“My dad’s case is very complex, in the end he had a multitude of issues, he had been cared for at three facilities, which was very confusing to the medical system, very confusing to him and very confusing to our family,” Carole notes.  

Continuity and follow through were huge issues. Within six hours of being transferred from one facility to another, as a “stable” patient awaiting transfer to the rehab unit, Strasser tested positive for C. difficile. He was severely dehydrated, the thrush in his mouth persisted to the point where eating and drinking had become painful for days, he had a systolic blood pressure of 60 , he was receiving boluses of fluids, and he had began vomiting . 

The patient presented on paper from Kingston was not the patient lying in the Belleville hospital bed. After several days of referrals and trying to play catch up it was far too late. In all fairness, Carole says, the Belleville physicians had accepted a patient that they did not know was as ill as he was. When he was subsequently transferred to ICU Carole was told it was simply for monitoring of medication and that she shouldn’t worry. But his charts indicate he was “urgently being transferred to ICU for aggressive therapy.” 

In the wake of her father’s death there are a lot of things Carole says she should have done differently. One thing was to have been perhaps a little less trusting, and more aggressive with questions. Her father had always been a very strong man with black and white convictions and a deep respect for professionalism. With the police he had a “brotherhood “and he extended that philosophy into his medical care. There were many times Carole felt the urge to press doctors and nurses on certain issue but Strasser would always say “don’t start any trouble.” 

“I think my dad’s generation is a generation that has a lot of faith in physicians still. They have a lot of faith in that God-like syndrome and he did not want to rock the boat.”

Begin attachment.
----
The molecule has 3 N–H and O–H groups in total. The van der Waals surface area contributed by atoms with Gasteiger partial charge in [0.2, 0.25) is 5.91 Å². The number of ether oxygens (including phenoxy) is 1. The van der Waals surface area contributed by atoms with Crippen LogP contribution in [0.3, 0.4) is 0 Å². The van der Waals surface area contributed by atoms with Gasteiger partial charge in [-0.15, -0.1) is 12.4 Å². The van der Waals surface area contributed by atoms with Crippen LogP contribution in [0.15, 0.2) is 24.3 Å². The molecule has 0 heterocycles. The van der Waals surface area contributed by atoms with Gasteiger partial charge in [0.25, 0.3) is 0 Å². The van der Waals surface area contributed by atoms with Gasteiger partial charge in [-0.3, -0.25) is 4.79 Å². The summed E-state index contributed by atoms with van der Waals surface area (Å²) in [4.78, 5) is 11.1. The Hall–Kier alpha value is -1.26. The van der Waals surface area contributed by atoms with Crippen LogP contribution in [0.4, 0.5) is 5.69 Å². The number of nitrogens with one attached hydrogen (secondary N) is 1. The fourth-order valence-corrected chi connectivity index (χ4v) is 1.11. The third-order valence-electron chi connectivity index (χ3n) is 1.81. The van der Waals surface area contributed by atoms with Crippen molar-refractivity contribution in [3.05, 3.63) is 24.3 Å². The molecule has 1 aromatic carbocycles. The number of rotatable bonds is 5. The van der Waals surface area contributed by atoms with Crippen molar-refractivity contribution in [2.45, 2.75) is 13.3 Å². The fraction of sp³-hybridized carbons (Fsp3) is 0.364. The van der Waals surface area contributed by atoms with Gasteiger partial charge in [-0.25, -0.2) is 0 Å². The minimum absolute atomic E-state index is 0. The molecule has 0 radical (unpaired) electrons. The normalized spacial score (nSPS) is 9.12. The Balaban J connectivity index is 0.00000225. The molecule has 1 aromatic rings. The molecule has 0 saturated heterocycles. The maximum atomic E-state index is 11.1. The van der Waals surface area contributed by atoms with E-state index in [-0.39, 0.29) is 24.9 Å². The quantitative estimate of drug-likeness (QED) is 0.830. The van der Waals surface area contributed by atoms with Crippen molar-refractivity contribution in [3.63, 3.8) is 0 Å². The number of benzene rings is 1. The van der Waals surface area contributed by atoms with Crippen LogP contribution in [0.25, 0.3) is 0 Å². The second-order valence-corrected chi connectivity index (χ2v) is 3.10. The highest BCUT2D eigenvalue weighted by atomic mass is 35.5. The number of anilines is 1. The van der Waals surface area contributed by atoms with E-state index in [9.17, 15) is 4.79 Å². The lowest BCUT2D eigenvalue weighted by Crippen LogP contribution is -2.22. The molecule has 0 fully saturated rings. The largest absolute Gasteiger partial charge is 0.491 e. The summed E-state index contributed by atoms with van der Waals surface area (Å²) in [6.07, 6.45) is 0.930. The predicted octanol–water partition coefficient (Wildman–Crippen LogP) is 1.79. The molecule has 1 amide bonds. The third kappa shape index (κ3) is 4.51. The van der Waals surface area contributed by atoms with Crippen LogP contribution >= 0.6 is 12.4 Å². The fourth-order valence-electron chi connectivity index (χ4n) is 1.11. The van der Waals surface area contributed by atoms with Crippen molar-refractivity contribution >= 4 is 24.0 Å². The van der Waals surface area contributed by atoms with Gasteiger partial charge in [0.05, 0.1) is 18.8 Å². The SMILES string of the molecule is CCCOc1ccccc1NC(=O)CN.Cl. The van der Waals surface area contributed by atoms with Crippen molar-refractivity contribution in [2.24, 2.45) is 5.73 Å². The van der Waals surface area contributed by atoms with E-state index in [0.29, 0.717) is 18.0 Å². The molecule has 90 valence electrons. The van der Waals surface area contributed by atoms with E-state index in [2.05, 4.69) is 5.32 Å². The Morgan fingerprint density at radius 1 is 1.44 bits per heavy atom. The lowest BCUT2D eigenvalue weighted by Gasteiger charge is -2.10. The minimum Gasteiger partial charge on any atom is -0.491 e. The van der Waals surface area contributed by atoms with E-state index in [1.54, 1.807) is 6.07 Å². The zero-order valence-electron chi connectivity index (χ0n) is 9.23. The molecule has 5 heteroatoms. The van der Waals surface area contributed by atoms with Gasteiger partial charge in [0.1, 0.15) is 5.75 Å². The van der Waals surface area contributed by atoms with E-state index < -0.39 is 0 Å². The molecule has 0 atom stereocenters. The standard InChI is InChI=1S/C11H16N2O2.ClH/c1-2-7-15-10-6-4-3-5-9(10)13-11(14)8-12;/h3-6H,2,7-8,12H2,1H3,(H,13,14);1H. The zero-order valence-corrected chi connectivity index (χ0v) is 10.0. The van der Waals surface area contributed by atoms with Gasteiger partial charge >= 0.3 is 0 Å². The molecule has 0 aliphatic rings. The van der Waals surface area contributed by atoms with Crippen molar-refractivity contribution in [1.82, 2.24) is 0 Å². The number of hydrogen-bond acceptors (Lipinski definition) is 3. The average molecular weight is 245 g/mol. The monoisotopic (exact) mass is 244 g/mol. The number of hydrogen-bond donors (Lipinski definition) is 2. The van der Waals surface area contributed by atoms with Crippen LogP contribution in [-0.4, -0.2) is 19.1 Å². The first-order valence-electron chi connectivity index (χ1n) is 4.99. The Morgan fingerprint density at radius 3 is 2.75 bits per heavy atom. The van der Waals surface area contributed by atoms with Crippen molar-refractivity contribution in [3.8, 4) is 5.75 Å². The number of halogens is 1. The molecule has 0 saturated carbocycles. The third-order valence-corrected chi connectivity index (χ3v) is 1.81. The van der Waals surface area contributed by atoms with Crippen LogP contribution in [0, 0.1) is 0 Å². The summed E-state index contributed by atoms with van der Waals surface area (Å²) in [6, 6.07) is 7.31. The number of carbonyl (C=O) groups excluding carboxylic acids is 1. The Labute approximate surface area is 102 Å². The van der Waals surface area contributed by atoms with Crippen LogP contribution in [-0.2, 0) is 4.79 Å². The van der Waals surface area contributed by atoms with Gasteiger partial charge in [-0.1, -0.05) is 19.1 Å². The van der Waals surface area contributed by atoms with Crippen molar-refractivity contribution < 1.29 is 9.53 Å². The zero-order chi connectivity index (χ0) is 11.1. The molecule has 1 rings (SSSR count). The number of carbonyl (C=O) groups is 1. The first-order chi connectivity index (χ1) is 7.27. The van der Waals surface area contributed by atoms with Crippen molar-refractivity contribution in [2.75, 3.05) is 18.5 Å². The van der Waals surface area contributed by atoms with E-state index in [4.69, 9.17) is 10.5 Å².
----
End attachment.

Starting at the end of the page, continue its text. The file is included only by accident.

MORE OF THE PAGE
At one point even Strasser’s trust wavered the day he looked at Carole and said “they are going to kill me in here. The right hand does not know what the left hand is doing.” 

In a telephone conversation the day her father died, one of his doctors explained to Carole that they were battling several health issues but that they would deal with each problem and he’d be okay. He died approximately eight hours later. Post mortem it was determined that the spinal abscess had not resolved, it had in fact crept up from the base of his spine to his neck and the infection was literally disintegrating his neck. The C. difficile was so severe his colon was macerated and the thrush in his mouth had extended all the way down his throat. 

Carole was not at her father’s side when he died but she’s been there every step of the way since, digging deep through every medical file and lab result trying to make sense of it all. She has met with all the facilities to review her father’s case, supported by the coroner’s investigation into what he termed “a perfect storm” of miscues and false assumptions. 

Carole’s prodding and inquiries have led to several health care improvements in the involved facilities. 

At Kingston General Hospital, post operative reports are now delivered respectfully in a private setting. New protocols have been initiated to identify patients at high risk for C. difficile; patient reports are given at the patient’s bedside; transfers are limited on weekends and off hours; and physicians give doctor-to-doctor reports. 

The Belleville hospitals have made positive changes to medication reconciliation as well as communication between physicians. The rehab facility has also made positive changes involving communication and nursing staff issues. 

The experience has also had a profound effect on the way Carole conducts business at the two long-term care facilities she manages. 

“I’m much, much more empathetic. I’m much, much more compassionate. I expect more of my nurses. I watch for attitude issues,” says Carole, who continues her advocacy work through Patients for Patient Safety Canada 

“I encourage families to come to me as quickly as possible with issues. I assure them there won’t be any repercussions because that won’t be allowed.” 

If she had a single message to pass on to health care providers out there, what would it be? 

“What I would say to health care providers across the country is that it’s an honor to care for people, we went into health care for a reason. Not to forget what that reason is and to always think with your hearts.”